Prairie Dreamscape

by Marjorie Simmins

“While you’re on your hind legs prancing,” says my husband, smiling widely and extending his empty coffee mug in my general (sitting) direction across the galley table from him.

Before I have a chance to inquire about what surely must be a newly broken ankle, he’s already retrieved the coffee thermos from its safe spot in the galley sink and is filling both our mugs.

“I haven’t used that expression in years,” he says, still smiling, though gently now, memories warming his eyes. “Pretty silly, isn’t it?”

“No,” I say. “I like it. Most of us just say, ‘While you are up….?’ and leave it at that. Hind legs prancing is more fun. Your Mum, right?”

“Who else?”

It’s true, my husband’s mother, whom I never met, seemed to have a revolving and plentiful supply of amusing expressions. Her three sons still use many of them.

“We’ll do our little best.”

“Time to call it half a day.”

“Well, I’ll love you and leave you.”

“That’s why I’m so much fun to be with.”

And my three favourites: “You crazy fool, you’ll kill us all” (about bad drivers); “Let joy be unconfined” (said with heavy irony); and, “We must do with things as things will do with us” (expressing calm amidst confusion).

I wish I could have seen the look on her face as she offered up these cheery or florid sayings, though I almost can when I look at the face of her eldest son, my husband, as the side of his mouth twitches with a suppressed laugh and his eyes shine with the right-there-ness of enjoying his mother’s voice and peppery delivery.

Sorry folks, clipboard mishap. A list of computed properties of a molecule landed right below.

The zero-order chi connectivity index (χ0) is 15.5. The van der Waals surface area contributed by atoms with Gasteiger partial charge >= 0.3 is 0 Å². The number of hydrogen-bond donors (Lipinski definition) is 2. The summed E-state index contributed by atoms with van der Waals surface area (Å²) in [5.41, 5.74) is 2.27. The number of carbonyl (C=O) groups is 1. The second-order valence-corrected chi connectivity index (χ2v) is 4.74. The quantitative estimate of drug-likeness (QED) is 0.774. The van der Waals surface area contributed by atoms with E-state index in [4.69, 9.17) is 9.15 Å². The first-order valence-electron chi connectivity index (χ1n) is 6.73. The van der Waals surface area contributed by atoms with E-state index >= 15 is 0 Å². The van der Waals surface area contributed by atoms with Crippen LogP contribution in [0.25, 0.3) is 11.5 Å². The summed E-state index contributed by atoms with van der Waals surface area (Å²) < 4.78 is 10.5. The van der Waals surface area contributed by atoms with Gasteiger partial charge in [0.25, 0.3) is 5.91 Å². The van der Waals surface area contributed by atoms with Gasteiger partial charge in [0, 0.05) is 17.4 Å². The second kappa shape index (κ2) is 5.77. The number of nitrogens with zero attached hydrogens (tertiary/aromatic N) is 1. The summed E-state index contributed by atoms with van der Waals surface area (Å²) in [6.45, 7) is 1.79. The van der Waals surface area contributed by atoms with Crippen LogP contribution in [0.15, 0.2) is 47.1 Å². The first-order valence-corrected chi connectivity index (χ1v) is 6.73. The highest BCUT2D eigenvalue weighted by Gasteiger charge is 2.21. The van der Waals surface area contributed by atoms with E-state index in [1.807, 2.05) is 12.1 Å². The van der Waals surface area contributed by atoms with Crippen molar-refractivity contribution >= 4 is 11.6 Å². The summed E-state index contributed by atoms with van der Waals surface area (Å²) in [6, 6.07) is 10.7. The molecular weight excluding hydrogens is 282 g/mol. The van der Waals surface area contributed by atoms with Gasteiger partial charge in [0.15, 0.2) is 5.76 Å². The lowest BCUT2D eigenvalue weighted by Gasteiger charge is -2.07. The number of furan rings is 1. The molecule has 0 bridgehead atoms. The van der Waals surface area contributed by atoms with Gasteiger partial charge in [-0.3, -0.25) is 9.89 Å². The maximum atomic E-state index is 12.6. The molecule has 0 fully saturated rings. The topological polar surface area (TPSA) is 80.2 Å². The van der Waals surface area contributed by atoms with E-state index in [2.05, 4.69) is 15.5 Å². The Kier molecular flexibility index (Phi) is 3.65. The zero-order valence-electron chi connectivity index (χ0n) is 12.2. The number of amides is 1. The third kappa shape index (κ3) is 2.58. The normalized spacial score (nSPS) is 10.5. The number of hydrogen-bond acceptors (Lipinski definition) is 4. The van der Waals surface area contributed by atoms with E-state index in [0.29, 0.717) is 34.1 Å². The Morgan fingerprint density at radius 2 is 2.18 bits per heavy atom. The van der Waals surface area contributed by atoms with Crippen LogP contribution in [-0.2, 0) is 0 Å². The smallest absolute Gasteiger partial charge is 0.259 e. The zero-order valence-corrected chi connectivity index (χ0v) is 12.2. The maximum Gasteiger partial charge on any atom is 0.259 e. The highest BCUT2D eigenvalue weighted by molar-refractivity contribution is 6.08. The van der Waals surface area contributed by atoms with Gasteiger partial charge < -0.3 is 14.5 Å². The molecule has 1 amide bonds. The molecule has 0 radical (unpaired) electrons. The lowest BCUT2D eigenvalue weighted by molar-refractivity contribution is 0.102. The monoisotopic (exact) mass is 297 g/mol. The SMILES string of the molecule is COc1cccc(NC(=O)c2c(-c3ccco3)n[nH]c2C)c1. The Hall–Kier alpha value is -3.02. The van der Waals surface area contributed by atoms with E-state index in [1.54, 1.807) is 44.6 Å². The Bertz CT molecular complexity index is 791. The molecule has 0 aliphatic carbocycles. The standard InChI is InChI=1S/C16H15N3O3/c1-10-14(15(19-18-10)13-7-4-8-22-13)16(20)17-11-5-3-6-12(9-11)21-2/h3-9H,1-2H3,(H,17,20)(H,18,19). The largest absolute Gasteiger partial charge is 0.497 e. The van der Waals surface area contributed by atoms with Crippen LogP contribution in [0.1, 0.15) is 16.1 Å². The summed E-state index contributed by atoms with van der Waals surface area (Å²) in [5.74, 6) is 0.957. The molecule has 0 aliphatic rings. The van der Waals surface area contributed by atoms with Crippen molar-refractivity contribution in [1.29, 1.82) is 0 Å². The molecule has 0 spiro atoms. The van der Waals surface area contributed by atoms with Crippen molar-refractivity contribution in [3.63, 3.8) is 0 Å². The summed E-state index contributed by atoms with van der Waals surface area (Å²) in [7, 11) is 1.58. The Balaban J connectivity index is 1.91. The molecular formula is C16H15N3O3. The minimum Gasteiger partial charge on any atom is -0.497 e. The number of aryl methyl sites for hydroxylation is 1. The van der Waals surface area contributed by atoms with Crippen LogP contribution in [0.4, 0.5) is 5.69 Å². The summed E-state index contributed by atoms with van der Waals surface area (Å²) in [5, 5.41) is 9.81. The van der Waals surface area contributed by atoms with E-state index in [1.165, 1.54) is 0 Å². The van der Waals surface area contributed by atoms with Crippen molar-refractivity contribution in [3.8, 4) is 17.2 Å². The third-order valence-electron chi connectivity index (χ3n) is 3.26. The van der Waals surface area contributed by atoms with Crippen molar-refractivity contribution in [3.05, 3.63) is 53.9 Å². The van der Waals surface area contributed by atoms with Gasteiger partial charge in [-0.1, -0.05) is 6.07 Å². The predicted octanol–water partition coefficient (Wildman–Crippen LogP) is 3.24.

They disagreed, and often, he tells me, about how to live life the best one could. But I know from photographs how similar their smiles were and how warmly they exchanged these smiles. Lack of love was not an issue. As for the rest, they both “did their little best” to respect one another’s choices. Every turn of phrase shared with me is the most evocative and immediate way I will ever come to know my husband’s mother.

Like all of us, she was an adult for many more years than a child.

And yet my most enjoyable imaginings of her are as a child and were given to me after my first visit to Manitoba, three autumns ago.

It was there, just outside of the small town of Treherne, that my husband’s mother grew up. She was the second oldest of eight children. They were farm children, hardworking and kept relentlessly busy by parents who were more so.

Over them all, sun like clarified butter shone from a blue bowl of prairie sky. As vivid were stretching acres of golden grain, swaying in the breezes. Smaller flower and vegetable gardens were tended by nimble young fingers.

Chickens and cows were fed, eggs and milk retrieved. Horses were groomed, harnessed and worked, and in stolen moments, I like to think, ridden bareback, their summer coats glossy and hot against bare child legs.

It is impossible to think of large families and farms and not think of food. From the screen door leading to the kitchen, there must have come the hunger-stirring smells of baking bread, meat stews, applesauce with nutmeg, the tart tang of pickles and and the simmering, ruby richness of jams.

At the supper table, prayers for health, of gratitude, for rain and sun as needed and God willing, amen. Let the wheat harvest be bountiful this year. Now sit straight and elbows off the table, thank you.

In the winter, the vast flat world turned white and frigid. Slim boys and girls became rounded by many layers of clothing. Heads were haloed by steam; prairie dragons, each hard breath pouring more smoke into the air.